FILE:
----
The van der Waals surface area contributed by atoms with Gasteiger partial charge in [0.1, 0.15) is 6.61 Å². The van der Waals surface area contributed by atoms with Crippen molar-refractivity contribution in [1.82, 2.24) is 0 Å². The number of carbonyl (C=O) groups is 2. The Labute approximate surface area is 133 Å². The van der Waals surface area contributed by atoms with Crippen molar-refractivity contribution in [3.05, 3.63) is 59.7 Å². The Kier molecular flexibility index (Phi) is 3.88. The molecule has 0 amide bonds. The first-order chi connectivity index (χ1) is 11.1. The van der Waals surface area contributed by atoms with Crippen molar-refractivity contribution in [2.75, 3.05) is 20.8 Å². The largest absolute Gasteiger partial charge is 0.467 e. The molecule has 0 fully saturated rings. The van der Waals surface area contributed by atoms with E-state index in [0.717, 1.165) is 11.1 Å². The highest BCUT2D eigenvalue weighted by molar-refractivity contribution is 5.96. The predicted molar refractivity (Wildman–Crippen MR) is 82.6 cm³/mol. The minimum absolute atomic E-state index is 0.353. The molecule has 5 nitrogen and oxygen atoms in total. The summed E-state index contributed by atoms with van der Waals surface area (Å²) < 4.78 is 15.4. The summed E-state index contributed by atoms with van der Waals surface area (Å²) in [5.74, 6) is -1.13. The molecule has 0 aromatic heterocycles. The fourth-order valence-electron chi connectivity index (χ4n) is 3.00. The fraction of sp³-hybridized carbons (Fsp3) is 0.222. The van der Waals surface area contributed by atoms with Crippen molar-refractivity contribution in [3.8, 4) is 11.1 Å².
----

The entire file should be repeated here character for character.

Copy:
The van der Waals surface area contributed by atoms with Gasteiger partial charge in [0.1, 0.15) is 6.61 Å². The van der Waals surface area contributed by atoms with Crippen molar-refractivity contribution in [1.82, 2.24) is 0 Å². The number of carbonyl (C=O) groups is 2. The Labute approximate surface area is 133 Å². The van der Waals surface area contributed by atoms with Crippen molar-refractivity contribution in [3.05, 3.63) is 59.7 Å². The Kier molecular flexibility index (Phi) is 3.88. The molecule has 0 amide bonds. The first-order chi connectivity index (χ1) is 11.1. The van der Waals surface area contributed by atoms with Crippen molar-refractivity contribution in [2.75, 3.05) is 20.8 Å². The largest absolute Gasteiger partial charge is 0.467 e. The molecule has 0 fully saturated rings. The van der Waals surface area contributed by atoms with E-state index in [0.717, 1.165) is 11.1 Å². The highest BCUT2D eigenvalue weighted by molar-refractivity contribution is 5.96. The predicted molar refractivity (Wildman–Crippen MR) is 82.6 cm³/mol. The minimum absolute atomic E-state index is 0.353. The molecule has 5 nitrogen and oxygen atoms in total. The summed E-state index contributed by atoms with van der Waals surface area (Å²) < 4.78 is 15.4. The summed E-state index contributed by atoms with van der Waals surface area (Å²) in [5.74, 6) is -1.13. The molecule has 0 aromatic heterocycles. The fourth-order valence-electron chi connectivity index (χ4n) is 3.00. The fraction of sp³-hybridized carbons (Fsp3) is 0.222. The van der Waals surface area contributed by atoms with Crippen molar-refractivity contribution in [3.8, 4) is 11.1 Å².